This question is easier to answer for China than it is for the United States. China’s official position, which it has repeated almost by rote for decades and drilled into its citizens, is that Taiwan has always been part of China and therefore its separation from the mainland is intolerable. This has given the pursuit of political control of the island an unquestionable, almost divinely ordained quality. For a nation whose governing ideology of communism is strongly at odds with its economic realities, nationalism has increasingly become the go-to binding force in public life—and with cynicism about the country’s system running high, especially among educated urbanites, pursuit of the absorption of Taiwan still spurs a unified sense of purpose, acting as a kind of nationalist catnip.

For the United States, Taiwan’s importance is less obvious. Few Americans have been to the island or spend time thinking about it. Many would be surprised to learn that the prospect of a war with China in which American lives and fortune could be lost on a large scale is much more than a remote theoretical prospect. The United States has a positive but abstract goal of helping preserve a vibrant democracy in Taiwan, but there are obviously many places in the world where the United States would never risk human and economic catastrophe to defend democracy.

This brings us to the most fundamental level of what this is about: sheer power. If the United States allowed China to seize control of Taiwan, America’s position in Asia, and hence as a global power, would tumble overnight. Its alliance structure in the East would collapse, and China would become the regional hegemon, despite its many protestations to the contrary.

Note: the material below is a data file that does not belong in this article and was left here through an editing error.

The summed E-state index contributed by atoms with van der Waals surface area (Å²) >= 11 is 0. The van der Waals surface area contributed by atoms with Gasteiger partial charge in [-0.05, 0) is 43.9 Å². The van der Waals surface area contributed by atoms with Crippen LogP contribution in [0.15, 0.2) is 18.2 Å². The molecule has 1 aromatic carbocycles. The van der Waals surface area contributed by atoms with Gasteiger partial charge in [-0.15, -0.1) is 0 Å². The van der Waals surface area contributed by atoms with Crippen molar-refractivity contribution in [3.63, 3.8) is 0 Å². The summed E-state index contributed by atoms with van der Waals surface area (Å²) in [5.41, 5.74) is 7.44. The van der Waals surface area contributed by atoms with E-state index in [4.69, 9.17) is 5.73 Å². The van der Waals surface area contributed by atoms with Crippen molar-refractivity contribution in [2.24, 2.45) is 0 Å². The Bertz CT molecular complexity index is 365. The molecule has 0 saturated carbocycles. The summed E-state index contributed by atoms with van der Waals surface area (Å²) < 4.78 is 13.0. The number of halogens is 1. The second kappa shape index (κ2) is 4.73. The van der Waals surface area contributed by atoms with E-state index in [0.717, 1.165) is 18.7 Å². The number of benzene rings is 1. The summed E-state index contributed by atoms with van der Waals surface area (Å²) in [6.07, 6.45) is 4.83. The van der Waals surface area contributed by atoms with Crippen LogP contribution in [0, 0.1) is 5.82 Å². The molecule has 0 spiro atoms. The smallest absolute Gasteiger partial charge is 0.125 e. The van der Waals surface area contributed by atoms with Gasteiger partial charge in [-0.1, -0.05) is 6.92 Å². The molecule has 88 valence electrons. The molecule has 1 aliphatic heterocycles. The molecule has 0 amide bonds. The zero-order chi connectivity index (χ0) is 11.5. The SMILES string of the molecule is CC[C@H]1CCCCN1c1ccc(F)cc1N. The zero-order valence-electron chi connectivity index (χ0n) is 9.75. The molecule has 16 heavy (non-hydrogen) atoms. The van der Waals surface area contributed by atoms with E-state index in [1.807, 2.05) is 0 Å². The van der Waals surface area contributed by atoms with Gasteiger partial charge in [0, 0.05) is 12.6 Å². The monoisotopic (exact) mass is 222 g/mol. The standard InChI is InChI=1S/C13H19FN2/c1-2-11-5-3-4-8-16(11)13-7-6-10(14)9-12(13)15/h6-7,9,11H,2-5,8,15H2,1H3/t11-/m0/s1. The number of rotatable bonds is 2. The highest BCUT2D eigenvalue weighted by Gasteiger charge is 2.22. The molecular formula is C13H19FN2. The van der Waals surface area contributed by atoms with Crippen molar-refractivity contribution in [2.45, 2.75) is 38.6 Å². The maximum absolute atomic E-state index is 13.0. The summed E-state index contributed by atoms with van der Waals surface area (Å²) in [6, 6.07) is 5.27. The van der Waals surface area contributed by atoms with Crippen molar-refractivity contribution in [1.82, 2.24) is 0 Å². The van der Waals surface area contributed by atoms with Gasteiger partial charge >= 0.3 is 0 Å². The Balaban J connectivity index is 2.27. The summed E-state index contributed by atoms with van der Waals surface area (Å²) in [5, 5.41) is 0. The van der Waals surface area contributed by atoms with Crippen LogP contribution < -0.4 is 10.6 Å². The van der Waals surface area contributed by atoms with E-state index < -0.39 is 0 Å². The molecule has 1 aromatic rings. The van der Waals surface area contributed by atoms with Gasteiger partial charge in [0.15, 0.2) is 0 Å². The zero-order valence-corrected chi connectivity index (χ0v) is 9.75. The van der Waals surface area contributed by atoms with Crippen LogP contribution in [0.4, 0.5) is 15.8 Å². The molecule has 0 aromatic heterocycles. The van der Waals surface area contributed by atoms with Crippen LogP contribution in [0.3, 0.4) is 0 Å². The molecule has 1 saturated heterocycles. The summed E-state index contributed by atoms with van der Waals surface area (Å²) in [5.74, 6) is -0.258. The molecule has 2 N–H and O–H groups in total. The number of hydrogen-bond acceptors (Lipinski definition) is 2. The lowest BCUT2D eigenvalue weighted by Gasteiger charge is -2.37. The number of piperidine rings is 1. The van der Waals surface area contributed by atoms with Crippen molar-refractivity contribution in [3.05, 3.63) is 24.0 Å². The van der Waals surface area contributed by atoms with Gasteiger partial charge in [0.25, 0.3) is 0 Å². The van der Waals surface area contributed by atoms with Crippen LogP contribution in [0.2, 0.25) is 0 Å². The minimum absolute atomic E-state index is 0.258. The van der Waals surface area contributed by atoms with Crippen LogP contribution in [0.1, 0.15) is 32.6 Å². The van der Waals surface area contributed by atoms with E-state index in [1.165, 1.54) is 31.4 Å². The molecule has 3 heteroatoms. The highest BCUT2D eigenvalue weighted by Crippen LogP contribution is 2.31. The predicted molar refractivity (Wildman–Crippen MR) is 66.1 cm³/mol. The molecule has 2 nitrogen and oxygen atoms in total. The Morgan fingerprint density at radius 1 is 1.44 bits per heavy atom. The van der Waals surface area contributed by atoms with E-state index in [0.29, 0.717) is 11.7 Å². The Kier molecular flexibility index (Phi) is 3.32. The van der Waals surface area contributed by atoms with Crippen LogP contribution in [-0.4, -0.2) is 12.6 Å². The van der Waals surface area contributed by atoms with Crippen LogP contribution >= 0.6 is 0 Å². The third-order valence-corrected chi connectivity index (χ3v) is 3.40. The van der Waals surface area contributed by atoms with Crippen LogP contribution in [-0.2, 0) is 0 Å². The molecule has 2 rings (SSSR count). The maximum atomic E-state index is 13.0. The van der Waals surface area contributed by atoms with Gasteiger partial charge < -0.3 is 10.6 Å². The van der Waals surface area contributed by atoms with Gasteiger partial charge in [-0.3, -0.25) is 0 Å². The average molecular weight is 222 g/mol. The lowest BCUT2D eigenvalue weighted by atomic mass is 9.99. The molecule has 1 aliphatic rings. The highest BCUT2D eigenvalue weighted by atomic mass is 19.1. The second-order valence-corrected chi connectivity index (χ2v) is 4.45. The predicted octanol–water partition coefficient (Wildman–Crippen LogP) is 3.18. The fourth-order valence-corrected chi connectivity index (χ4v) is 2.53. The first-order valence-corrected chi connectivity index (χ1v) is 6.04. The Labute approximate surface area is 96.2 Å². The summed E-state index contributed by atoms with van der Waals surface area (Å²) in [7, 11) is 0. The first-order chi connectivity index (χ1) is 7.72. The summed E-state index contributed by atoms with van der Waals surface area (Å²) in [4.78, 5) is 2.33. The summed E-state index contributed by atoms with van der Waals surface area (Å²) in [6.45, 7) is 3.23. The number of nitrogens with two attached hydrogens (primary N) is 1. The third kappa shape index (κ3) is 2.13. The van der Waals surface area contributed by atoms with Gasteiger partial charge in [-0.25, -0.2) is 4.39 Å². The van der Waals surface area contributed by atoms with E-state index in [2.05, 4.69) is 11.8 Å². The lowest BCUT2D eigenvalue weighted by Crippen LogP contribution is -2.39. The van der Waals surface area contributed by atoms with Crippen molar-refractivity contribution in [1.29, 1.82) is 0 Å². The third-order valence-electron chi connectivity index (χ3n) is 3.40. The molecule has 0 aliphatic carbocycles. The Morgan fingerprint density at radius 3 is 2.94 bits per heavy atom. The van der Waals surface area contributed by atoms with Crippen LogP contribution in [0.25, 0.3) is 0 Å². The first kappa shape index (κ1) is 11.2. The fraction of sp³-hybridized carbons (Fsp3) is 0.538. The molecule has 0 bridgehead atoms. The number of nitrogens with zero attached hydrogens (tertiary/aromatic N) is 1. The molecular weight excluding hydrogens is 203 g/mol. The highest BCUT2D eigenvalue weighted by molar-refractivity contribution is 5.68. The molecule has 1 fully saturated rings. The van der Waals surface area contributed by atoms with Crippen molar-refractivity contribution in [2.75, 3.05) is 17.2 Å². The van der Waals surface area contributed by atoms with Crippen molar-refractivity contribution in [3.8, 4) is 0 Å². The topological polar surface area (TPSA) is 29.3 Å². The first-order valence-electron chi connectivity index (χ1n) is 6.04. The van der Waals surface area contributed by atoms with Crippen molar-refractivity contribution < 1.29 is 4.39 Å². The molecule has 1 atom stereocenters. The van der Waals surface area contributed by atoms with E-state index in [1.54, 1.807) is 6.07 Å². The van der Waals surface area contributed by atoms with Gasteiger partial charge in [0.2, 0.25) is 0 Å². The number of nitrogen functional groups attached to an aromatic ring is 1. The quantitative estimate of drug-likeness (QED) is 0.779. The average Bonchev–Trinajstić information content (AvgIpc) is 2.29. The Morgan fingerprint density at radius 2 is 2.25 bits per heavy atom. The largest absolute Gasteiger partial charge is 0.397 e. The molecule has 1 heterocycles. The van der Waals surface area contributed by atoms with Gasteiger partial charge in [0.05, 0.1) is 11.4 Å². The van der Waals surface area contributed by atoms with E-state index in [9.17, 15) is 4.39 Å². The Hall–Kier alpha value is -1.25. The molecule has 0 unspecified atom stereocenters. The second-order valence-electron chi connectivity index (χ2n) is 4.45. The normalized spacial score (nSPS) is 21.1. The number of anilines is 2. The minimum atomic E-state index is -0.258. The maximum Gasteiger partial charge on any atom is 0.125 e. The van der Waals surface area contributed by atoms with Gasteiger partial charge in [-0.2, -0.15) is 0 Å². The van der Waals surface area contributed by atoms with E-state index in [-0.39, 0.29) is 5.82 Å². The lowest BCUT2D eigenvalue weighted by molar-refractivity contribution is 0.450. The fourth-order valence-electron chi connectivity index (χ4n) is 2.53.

If, by the same token, China were to prevail in a conflict over Taiwan, it would not just be able to cow neighbors such as Japan and South Korea (among others)—with the world’s largest navy already, it would soon control the entire western Pacific. The Chinese government, of course, doesn’t talk openly about the stakes in these terms for fear of frightening others.

But for a democracy like the United States, and indeed for its most deeply implicated allies, this is unacceptable. Smart people may differ about the wisdom of eroding strategic ambiguity around Taiwan, but with stakes this high, the public deserves a clear and open discussion of the high risks and cost and benefits of defending the island.

Howard W. French is a columnist at Foreign Policy, a professor at the Columbia University Graduate School of Journalism, and a longtime foreign correspondent. His latest book is Born in Blackness: Africa, Africans and the Making of the Modern World, 1471 to the Second World War. Twitter: @hofrench